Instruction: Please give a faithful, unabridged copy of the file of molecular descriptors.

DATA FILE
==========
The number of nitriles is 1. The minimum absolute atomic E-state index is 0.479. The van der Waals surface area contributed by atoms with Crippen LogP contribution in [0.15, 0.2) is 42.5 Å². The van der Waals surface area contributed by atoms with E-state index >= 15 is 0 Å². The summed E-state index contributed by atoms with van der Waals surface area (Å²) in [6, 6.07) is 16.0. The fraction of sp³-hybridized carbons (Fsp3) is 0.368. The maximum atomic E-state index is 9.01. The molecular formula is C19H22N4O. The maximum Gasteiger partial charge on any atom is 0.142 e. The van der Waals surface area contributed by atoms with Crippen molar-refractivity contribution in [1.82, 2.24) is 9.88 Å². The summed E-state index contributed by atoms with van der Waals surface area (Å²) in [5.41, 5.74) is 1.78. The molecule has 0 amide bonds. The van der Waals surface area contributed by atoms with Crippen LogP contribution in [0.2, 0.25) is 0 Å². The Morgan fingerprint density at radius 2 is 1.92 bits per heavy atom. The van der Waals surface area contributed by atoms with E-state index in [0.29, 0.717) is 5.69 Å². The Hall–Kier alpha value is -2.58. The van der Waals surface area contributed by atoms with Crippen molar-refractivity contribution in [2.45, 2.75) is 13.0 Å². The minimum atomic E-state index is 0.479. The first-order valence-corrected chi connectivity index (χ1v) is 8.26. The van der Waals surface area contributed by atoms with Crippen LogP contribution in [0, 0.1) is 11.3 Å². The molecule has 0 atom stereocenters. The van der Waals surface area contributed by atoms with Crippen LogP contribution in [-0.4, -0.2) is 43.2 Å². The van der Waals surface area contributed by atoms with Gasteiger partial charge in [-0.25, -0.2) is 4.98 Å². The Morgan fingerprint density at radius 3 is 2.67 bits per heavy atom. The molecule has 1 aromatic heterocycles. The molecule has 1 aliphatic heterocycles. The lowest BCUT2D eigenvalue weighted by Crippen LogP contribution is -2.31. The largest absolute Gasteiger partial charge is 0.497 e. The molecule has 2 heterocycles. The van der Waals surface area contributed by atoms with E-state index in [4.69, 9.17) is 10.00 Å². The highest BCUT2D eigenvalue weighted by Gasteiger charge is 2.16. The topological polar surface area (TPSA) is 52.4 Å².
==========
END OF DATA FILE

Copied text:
The number of nitriles is 1. The minimum absolute atomic E-state index is 0.479. The van der Waals surface area contributed by atoms with Crippen LogP contribution in [0.15, 0.2) is 42.5 Å². The van der Waals surface area contributed by atoms with E-state index >= 15 is 0 Å². The summed E-state index contributed by atoms with van der Waals surface area (Å²) in [6, 6.07) is 16.0. The fraction of sp³-hybridized carbons (Fsp3) is 0.368. The maximum atomic E-state index is 9.01. The molecular formula is C19H22N4O. The maximum Gasteiger partial charge on any atom is 0.142 e. The van der Waals surface area contributed by atoms with Crippen molar-refractivity contribution in [1.82, 2.24) is 9.88 Å². The summed E-state index contributed by atoms with van der Waals surface area (Å²) in [5.41, 5.74) is 1.78. The molecule has 0 amide bonds. The van der Waals surface area contributed by atoms with Crippen LogP contribution in [0.2, 0.25) is 0 Å². The Morgan fingerprint density at radius 2 is 1.92 bits per heavy atom. The van der Waals surface area contributed by atoms with E-state index in [0.29, 0.717) is 5.69 Å². The Hall–Kier alpha value is -2.58. The van der Waals surface area contributed by atoms with Crippen molar-refractivity contribution in [2.45, 2.75) is 13.0 Å². The minimum atomic E-state index is 0.479. The first-order valence-corrected chi connectivity index (χ1v) is 8.26. The van der Waals surface area contributed by atoms with Crippen LogP contribution in [0, 0.1) is 11.3 Å². The molecule has 0 atom stereocenters. The van der Waals surface area contributed by atoms with Crippen LogP contribution in [-0.4, -0.2) is 43.2 Å². The van der Waals surface area contributed by atoms with Gasteiger partial charge in [-0.25, -0.2) is 4.98 Å². The Morgan fingerprint density at radius 3 is 2.67 bits per heavy atom. The molecule has 1 aromatic heterocycles. The molecule has 1 aliphatic heterocycles. The lowest BCUT2D eigenvalue weighted by Crippen LogP contribution is -2.31. The largest absolute Gasteiger partial charge is 0.497 e. The molecule has 2 heterocycles. The van der Waals surface area contributed by atoms with E-state index in [4.69, 9.17) is 10.00 Å². The highest BCUT2D eigenvalue weighted by Gasteiger charge is 2.16. The topological polar surface area (TPSA) is 52.4 Å².